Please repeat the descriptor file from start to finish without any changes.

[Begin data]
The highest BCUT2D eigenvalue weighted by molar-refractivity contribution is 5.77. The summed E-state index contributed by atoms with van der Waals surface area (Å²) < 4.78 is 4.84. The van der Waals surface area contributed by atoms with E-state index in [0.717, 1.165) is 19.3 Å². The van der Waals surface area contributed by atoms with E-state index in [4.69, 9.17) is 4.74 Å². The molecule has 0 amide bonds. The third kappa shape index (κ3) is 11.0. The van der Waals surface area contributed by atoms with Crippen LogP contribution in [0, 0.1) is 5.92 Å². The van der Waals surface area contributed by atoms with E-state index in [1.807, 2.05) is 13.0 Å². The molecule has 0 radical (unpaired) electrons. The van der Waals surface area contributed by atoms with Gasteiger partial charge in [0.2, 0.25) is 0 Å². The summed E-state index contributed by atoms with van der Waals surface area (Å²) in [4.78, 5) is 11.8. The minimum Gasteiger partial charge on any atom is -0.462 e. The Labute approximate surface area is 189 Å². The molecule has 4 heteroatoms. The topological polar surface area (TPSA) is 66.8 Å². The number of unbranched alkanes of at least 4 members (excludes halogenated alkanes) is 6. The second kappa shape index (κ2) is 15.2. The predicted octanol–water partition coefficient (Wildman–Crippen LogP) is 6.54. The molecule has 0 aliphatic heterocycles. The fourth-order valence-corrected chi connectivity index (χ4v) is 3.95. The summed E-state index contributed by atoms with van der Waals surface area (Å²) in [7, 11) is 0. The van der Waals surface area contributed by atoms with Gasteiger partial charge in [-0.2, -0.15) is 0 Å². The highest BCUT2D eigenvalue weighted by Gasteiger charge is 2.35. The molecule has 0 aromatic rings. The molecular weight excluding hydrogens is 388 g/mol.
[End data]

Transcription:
The highest BCUT2D eigenvalue weighted by molar-refractivity contribution is 5.77. The summed E-state index contributed by atoms with van der Waals surface area (Å²) < 4.78 is 4.84. The van der Waals surface area contributed by atoms with E-state index in [0.717, 1.165) is 19.3 Å². The van der Waals surface area contributed by atoms with E-state index in [4.69, 9.17) is 4.74 Å². The molecule has 0 amide bonds. The third kappa shape index (κ3) is 11.0. The van der Waals surface area contributed by atoms with Crippen LogP contribution in [0, 0.1) is 5.92 Å². The van der Waals surface area contributed by atoms with E-state index in [1.807, 2.05) is 13.0 Å². The molecule has 0 radical (unpaired) electrons. The van der Waals surface area contributed by atoms with Gasteiger partial charge in [0.2, 0.25) is 0 Å². The summed E-state index contributed by atoms with van der Waals surface area (Å²) in [4.78, 5) is 11.8. The minimum Gasteiger partial charge on any atom is -0.462 e. The Labute approximate surface area is 189 Å². The molecule has 4 heteroatoms. The topological polar surface area (TPSA) is 66.8 Å². The number of unbranched alkanes of at least 4 members (excludes halogenated alkanes) is 6. The second kappa shape index (κ2) is 15.2. The predicted octanol–water partition coefficient (Wildman–Crippen LogP) is 6.54. The molecule has 0 aliphatic heterocycles. The fourth-order valence-corrected chi connectivity index (χ4v) is 3.95. The summed E-state index contributed by atoms with van der Waals surface area (Å²) in [7, 11) is 0. The van der Waals surface area contributed by atoms with Gasteiger partial charge in [-0.2, -0.15) is 0 Å². The highest BCUT2D eigenvalue weighted by Gasteiger charge is 2.35. The molecule has 0 aromatic rings. The molecular weight excluding hydrogens is 388 g/mol.